Disastrous night for Sens

BRUCE GARRIOCH -- Sun Media

, Last Updated: 9:29 AM ET

ANAHEIM -- Bryan Murray could be facing suspension after being ejected from Monday night's 3-1 loss to the Anaheim Ducks for protesting a referee's call.

The rematch of last spring's Stanley Cup final ended the same result -- an Ottawa defeat -- but the Senators didn't go down without a fight. And, at the end, the club's GM/coach didn't even get to stick around to see the finish as Murray was thrown out in the third period.

"I just kept telling (referee Wes McCauley) it was a bull---t call. 'That's a bull---t call you made. He said, 'Say it again and you're gone,' so I said it again," said Murray.

The bad news doesn't end there, either. Ottawa also lost captain Daniel Alfredsson to an "upper body injury." He was crosschecked in the ribs by Francois Beauchemin and didn't come back after a shift in the third. Murray is expected to shed more light on that situation today as the team continues its four-game west coast road trip.

A double-minor midway through the third period, including an unsportsmanlike penalty to Murray for jawing at the officials and a high stick on Mike Fisher, gave the Ducks the insurance they needed in a tight, 2-1 game. Scott Niedermayer gave the Ducks a two-goal lead at 9:59 on the ensuing 5-on-3.

Murray was then given a 10-minute misconduct after goaltender Martin Gerber was roughed up in the crease. Gerber came up swinging, but didn't get anything. Assistant coach Greg Carvel had to finish the game running the bench.

"I took a bad penalty. I apologized to them. I put them in a bad spot," said Murray. "It was a 2-1 game. We had a chance to win. We were getting all the chances. (Ducks goalie Jean-Sebastien) Giguere was outstanding but we were playing well. I took a penalty and cost them the game.

"There's no question I should never do that.

"He didn't have to call the penalty on me. He saw the incident near the bench and gave (Fisher) the penalty. I was upset about it. I guess it's a totally different conference. If you put a stick on a guy or crosscheck a guy, it's normally called. I guess I didn't recognize it."

History might have been on the Senators side heading into the game, but the Ducks still became the first defending Cup champion to win the next regular-season rematch since Colorado Avalanche defeated New Jersey in 2001.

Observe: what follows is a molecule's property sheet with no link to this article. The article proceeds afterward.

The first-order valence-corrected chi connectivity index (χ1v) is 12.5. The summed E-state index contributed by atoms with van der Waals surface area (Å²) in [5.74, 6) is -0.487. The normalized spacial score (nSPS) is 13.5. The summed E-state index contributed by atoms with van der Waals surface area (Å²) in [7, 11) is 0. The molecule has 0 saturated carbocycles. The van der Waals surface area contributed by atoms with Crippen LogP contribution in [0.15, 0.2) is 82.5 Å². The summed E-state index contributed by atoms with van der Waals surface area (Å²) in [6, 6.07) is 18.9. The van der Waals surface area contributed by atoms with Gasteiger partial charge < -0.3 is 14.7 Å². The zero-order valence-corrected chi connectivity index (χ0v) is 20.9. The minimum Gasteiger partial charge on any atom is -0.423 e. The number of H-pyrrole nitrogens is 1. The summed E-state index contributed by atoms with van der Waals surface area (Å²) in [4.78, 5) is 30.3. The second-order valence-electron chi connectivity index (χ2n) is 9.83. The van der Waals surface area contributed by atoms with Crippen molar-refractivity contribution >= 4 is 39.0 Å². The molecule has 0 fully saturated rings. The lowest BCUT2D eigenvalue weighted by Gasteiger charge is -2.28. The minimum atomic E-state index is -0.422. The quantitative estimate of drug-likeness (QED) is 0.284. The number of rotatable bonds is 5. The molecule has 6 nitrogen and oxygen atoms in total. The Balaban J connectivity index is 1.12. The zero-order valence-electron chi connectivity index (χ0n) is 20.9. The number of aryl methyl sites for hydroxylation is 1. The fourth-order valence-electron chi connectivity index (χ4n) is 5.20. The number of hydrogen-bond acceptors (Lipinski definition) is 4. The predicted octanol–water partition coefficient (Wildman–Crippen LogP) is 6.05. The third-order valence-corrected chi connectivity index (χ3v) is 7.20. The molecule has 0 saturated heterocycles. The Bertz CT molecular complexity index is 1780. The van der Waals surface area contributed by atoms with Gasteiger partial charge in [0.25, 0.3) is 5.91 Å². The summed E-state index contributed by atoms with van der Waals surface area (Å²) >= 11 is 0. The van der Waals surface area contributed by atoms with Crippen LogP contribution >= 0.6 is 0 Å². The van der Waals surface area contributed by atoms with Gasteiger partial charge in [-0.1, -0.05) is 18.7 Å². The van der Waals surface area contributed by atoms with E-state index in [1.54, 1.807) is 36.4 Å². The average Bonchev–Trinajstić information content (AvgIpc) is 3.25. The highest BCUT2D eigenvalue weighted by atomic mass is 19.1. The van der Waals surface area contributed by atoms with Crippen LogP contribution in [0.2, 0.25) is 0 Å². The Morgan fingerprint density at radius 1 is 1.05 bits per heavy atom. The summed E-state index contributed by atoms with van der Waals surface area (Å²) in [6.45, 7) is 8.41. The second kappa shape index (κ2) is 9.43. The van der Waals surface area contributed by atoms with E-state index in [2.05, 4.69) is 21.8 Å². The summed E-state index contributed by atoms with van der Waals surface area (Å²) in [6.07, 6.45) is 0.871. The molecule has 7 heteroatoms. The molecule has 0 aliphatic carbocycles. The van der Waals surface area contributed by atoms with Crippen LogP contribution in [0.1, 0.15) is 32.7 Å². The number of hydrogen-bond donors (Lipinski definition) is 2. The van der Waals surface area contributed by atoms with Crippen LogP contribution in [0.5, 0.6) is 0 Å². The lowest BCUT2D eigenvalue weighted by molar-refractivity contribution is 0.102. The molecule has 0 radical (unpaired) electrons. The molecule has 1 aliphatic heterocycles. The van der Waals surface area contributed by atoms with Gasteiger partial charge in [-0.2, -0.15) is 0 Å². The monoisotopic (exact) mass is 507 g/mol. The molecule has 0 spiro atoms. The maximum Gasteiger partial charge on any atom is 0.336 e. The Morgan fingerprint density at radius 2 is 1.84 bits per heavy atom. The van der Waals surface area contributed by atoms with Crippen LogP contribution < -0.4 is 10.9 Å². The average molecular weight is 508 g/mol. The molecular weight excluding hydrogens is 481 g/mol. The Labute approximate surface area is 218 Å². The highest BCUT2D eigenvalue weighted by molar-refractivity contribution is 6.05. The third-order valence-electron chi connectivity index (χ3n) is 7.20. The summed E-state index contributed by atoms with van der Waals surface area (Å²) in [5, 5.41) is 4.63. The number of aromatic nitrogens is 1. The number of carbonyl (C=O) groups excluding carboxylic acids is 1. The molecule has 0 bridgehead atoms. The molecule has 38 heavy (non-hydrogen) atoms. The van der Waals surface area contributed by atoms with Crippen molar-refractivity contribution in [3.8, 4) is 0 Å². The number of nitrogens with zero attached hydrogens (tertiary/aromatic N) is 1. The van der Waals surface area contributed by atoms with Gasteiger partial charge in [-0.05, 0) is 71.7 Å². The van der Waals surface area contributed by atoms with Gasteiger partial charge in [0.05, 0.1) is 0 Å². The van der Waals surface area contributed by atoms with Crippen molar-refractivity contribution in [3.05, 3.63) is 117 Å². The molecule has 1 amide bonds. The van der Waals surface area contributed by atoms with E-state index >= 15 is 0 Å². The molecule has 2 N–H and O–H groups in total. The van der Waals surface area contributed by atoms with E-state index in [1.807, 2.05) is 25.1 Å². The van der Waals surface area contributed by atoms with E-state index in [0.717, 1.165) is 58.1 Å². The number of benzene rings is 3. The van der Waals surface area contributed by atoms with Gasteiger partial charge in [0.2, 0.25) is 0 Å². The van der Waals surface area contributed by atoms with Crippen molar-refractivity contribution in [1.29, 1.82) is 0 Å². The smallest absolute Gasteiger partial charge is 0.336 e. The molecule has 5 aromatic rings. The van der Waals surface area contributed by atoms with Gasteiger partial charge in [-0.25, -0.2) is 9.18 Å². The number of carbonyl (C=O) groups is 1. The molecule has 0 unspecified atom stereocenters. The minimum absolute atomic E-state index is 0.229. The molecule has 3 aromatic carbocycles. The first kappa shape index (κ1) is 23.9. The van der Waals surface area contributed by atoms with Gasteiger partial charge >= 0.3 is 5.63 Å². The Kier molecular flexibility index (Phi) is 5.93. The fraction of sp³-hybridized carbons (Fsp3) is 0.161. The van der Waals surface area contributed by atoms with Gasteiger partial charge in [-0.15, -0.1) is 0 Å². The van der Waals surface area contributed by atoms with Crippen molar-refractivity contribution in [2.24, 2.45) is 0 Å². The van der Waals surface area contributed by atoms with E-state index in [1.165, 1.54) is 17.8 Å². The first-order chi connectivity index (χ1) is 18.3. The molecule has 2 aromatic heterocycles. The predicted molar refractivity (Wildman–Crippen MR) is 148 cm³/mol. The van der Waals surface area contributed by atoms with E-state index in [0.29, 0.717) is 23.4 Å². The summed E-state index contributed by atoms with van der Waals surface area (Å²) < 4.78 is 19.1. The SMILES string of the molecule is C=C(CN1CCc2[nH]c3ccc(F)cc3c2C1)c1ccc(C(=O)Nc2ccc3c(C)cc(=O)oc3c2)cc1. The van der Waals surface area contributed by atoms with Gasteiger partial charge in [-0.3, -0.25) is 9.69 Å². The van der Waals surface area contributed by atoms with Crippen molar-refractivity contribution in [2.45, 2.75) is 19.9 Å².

The Senators had their chances, but Giguere stood up to the challenge. He made a huge breakaway stop on Jason Spezza to open the third and then stoned Dany Heatley midway through.

"We played well after the first period," said Ottawa defenceman Wade Redden. "We had a lot of chances, but it was definitely a chippy game. They definitely let a lot go out there."

Gerber couldn't do much on goals by Corey Perry and Todd Bertuzzi as the Ducks got off to a fast start. Perry's goal was a tip on a shot from the point and Bertuzzi had a wide open net to finish off a 2-on-1 break.

As the Ducks continued to push, however, Gerber came up with a couple of big stops to keep Anaheim from pulling away. That allowed the Senators to catch their breath, and Schubert's shot from the blueline beat a screened Giguere low on the glove side to give the Senators some hope at 15:35.

Among his best saves, Gerber stopped Chris Kunitz on a breakaway and then got a measure of revenge with a big stop on Perry late in the second as the Senators hit their stride and settled the game down somewhat.

The game was very physical, as the Ducks picked up where they left off last spring by nailing the Senators every time they touched the puck and making the blueliners pay the price.

Defencemen Andrej Meszaros and Anton Volchenkov both left the game for brief periods in the first. Meszaros had to be helped off the ice after getting hit into the boards by Ducks' winger Travis Moen, but both returned for the second period.

The Senators four-game road swing continues tomorrow in San Jose.


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